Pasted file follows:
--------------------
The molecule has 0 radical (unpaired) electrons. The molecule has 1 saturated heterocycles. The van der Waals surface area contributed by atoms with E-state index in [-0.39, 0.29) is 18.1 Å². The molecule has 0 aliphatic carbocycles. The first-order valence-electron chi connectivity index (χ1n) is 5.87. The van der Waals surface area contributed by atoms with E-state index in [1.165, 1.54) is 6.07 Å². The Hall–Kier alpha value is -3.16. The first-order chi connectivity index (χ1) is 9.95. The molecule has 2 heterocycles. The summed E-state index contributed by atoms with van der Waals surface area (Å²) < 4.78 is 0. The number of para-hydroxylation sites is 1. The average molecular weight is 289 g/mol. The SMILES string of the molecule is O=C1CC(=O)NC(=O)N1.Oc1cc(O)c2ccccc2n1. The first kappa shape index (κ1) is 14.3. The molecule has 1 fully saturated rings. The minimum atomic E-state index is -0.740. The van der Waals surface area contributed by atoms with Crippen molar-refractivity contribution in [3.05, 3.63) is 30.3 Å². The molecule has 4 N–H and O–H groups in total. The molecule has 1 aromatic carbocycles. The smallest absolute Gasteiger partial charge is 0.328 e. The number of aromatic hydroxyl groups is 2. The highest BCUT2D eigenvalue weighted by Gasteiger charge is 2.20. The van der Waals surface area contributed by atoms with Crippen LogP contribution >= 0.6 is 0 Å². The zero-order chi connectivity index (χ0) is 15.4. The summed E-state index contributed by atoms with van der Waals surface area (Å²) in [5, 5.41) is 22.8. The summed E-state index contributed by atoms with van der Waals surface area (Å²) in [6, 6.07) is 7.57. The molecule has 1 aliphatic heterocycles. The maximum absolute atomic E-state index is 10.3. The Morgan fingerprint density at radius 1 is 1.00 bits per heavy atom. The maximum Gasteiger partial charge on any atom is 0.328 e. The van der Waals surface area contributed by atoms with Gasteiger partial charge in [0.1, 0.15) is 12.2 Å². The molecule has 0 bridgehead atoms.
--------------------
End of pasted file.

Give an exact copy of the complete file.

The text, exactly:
The molecule has 0 radical (unpaired) electrons. The molecule has 1 saturated heterocycles. The van der Waals surface area contributed by atoms with E-state index in [-0.39, 0.29) is 18.1 Å². The molecule has 0 aliphatic carbocycles. The first-order valence-electron chi connectivity index (χ1n) is 5.87. The van der Waals surface area contributed by atoms with E-state index in [1.165, 1.54) is 6.07 Å². The Hall–Kier alpha value is -3.16. The first-order chi connectivity index (χ1) is 9.95. The molecule has 2 heterocycles. The summed E-state index contributed by atoms with van der Waals surface area (Å²) < 4.78 is 0. The number of para-hydroxylation sites is 1. The average molecular weight is 289 g/mol. The SMILES string of the molecule is O=C1CC(=O)NC(=O)N1.Oc1cc(O)c2ccccc2n1. The first kappa shape index (κ1) is 14.3. The molecule has 1 fully saturated rings. The minimum atomic E-state index is -0.740. The van der Waals surface area contributed by atoms with Crippen molar-refractivity contribution in [3.05, 3.63) is 30.3 Å². The molecule has 4 N–H and O–H groups in total. The molecule has 1 aromatic carbocycles. The smallest absolute Gasteiger partial charge is 0.328 e. The number of aromatic hydroxyl groups is 2. The highest BCUT2D eigenvalue weighted by Gasteiger charge is 2.20. The van der Waals surface area contributed by atoms with Crippen LogP contribution >= 0.6 is 0 Å². The zero-order chi connectivity index (χ0) is 15.4. The summed E-state index contributed by atoms with van der Waals surface area (Å²) in [5, 5.41) is 22.8. The summed E-state index contributed by atoms with van der Waals surface area (Å²) in [6, 6.07) is 7.57. The molecule has 1 aliphatic heterocycles. The maximum absolute atomic E-state index is 10.3. The Morgan fingerprint density at radius 1 is 1.00 bits per heavy atom. The maximum Gasteiger partial charge on any atom is 0.328 e. The van der Waals surface area contributed by atoms with Gasteiger partial charge in [0.1, 0.15) is 12.2 Å². The molecule has 0 bridgehead atoms.